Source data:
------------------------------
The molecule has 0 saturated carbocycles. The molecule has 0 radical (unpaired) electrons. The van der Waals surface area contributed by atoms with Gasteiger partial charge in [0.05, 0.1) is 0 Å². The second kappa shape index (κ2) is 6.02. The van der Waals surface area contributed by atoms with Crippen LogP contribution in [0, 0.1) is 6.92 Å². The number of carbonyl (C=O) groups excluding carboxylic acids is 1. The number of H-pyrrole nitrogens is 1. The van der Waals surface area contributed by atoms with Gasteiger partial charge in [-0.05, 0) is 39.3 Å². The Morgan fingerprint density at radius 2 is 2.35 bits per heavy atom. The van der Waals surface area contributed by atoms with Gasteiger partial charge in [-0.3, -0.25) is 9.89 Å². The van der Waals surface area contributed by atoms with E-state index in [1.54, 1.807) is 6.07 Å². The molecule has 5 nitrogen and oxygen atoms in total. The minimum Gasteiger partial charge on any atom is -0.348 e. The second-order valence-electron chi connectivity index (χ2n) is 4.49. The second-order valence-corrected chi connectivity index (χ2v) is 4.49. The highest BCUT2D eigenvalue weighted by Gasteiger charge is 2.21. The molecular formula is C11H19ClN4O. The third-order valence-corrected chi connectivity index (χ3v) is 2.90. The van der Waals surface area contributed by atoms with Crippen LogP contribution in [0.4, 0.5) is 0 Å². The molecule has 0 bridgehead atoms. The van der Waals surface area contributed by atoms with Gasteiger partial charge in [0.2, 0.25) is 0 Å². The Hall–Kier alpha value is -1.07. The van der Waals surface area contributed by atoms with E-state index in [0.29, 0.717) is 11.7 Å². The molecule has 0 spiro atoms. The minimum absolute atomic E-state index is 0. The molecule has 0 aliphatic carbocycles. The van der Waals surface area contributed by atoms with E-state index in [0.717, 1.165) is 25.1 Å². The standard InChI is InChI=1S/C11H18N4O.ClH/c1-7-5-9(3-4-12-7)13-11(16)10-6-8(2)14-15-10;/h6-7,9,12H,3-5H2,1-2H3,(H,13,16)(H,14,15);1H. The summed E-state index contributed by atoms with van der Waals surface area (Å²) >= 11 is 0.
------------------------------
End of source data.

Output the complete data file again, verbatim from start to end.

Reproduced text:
The molecule has 0 saturated carbocycles. The molecule has 0 radical (unpaired) electrons. The van der Waals surface area contributed by atoms with Gasteiger partial charge in [0.05, 0.1) is 0 Å². The second kappa shape index (κ2) is 6.02. The van der Waals surface area contributed by atoms with Crippen LogP contribution in [0, 0.1) is 6.92 Å². The number of carbonyl (C=O) groups excluding carboxylic acids is 1. The number of H-pyrrole nitrogens is 1. The van der Waals surface area contributed by atoms with Gasteiger partial charge in [-0.05, 0) is 39.3 Å². The Morgan fingerprint density at radius 2 is 2.35 bits per heavy atom. The van der Waals surface area contributed by atoms with Gasteiger partial charge in [-0.3, -0.25) is 9.89 Å². The van der Waals surface area contributed by atoms with E-state index in [1.54, 1.807) is 6.07 Å². The molecule has 5 nitrogen and oxygen atoms in total. The minimum Gasteiger partial charge on any atom is -0.348 e. The second-order valence-electron chi connectivity index (χ2n) is 4.49. The second-order valence-corrected chi connectivity index (χ2v) is 4.49. The highest BCUT2D eigenvalue weighted by Gasteiger charge is 2.21. The molecular formula is C11H19ClN4O. The third-order valence-corrected chi connectivity index (χ3v) is 2.90. The van der Waals surface area contributed by atoms with Crippen LogP contribution in [0.4, 0.5) is 0 Å². The molecule has 0 bridgehead atoms. The van der Waals surface area contributed by atoms with Gasteiger partial charge in [0.2, 0.25) is 0 Å². The Hall–Kier alpha value is -1.07. The van der Waals surface area contributed by atoms with E-state index in [0.29, 0.717) is 11.7 Å². The molecule has 0 spiro atoms. The minimum absolute atomic E-state index is 0. The molecule has 0 aliphatic carbocycles. The van der Waals surface area contributed by atoms with E-state index in [0.717, 1.165) is 25.1 Å². The standard InChI is InChI=1S/C11H18N4O.ClH/c1-7-5-9(3-4-12-7)13-11(16)10-6-8(2)14-15-10;/h6-7,9,12H,3-5H2,1-2H3,(H,13,16)(H,14,15);1H. The summed E-state index contributed by atoms with van der Waals surface area (Å²) >= 11 is 0.